It is a depressing topic, but I’m trying to stay positive, which is why I’m so supportive of your blogging initiative in the form of further communicating the problem so we can collectively solve! I think it will turn more positive and hopeful as we find and share solutions.

          The report on my tweet is about the millions of tons of plastic trash (plastic bottles, candy wrappers, laundry baskets, synthetic rope, and syringes etc) entering the world’s ocean yearly, which the researcher Jenna Jambeck says is “like five bags of plastic trash on every foot of coastline in the world”. She studied waste in 193 countries — pretty much all the nations in the world.

          She further explains…”if you have waste that’s free in the environment, on the land mass that’s in close proximity to the ocean, it’s going to be blown or be washed into the ocean. It also could be washed into rivers and then flow from there.” Just as you noted on YOUR contribution for the challenge.

          So…any new thoughts about this, Jane?

          For me, as a grandmother, it really was disturbing to learn the facts about plastic waste. Okay, I’m trying to stay on the solutions, so trying to stay positive — which is why I really like the format of your blogging challenge. Very long answer here, ay yay yay!

  1. It amazes me how much we throw away in our culture. When I think about it too much I get so sad. Manufacturers wrap their products in such wasteful ways too and stores always offer you a bag even if for one small item. I do my best by using recyclable bags but it still really bothers me. I imagine this is an excellent read. Wish there was an easy answer.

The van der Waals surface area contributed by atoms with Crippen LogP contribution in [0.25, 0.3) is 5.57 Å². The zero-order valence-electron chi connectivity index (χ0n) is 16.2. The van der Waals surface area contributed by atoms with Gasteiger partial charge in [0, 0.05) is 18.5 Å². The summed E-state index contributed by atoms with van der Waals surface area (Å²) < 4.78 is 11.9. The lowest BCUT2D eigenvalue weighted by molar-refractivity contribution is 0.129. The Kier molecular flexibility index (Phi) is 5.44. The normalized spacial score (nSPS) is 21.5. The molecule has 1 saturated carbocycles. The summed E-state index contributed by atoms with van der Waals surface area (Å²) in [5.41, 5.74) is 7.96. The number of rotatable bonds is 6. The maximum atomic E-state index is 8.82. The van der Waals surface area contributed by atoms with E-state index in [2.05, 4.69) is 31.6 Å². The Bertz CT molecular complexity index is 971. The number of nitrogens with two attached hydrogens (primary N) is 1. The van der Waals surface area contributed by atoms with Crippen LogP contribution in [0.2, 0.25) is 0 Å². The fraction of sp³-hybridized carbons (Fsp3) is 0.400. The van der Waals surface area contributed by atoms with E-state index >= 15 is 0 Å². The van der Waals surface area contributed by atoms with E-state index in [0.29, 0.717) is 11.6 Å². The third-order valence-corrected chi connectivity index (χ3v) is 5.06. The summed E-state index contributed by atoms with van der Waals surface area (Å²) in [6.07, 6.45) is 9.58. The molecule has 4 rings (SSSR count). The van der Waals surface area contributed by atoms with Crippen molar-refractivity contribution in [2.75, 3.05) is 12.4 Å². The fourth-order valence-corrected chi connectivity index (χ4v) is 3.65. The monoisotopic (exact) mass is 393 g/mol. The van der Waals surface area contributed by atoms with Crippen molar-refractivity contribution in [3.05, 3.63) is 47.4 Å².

• Thank you for the comment, Nicole…

      It does make me so sad too, especially on the packaging part since much of it is unnecessary.

      And here in the U.S., we don’t see as much of the trash problem part because we generally have good waste collection systems in ALL states — unlike in developing countries — and at least for now, still a lot of landfill space.

      I do think there is a shift happening with attitudes and the “throw-away living” part of our society. It is a depressing topic sometimes and I try to stay positive, and focus now on finding and communicating solutions 🙂

      A weekly blogging event like this certainly helps in the “communicating” part!

  2. Thanks for the shout-out for my book. I was discouraged to see recently that plastic production continues to rise — 299 million tons in 2013 — while recycling rates are lagging: only 26% in Europe and a dismal 9% in US. It’s not great that landfills are filling up with plastic stuff, but I think the deeper problem is the linear economy that is behind that waste accumulation. Huge amount of resources are being devoted to creating things that have only the most trivial or ephemeral useful lives. That’s simply not a sustainable long-term lifestyle.

    • I’m happy to recommend your book, and appreciate your comment. It is important to know how we got to “here” and all the problems we will face with plastic trash.

      The recycling rate in the U.S. is totally unacceptable — San Francisco with its “Zero Waste” goals, and businesses like the Sierra Nevada Brewing Company (with a 99.8% trash diversion rate) should serve as a model that IT IS possible to reduce trash going to landfills with strong waste management programs, whether initiated by a city or a business.

      You make a good pint about the items with “ephemeral useful lives”. It is the root cause of much of our trash problems, and this attitude needs to change, globally.

Now that you are here, I would love to know what you think...comments are always appreciated.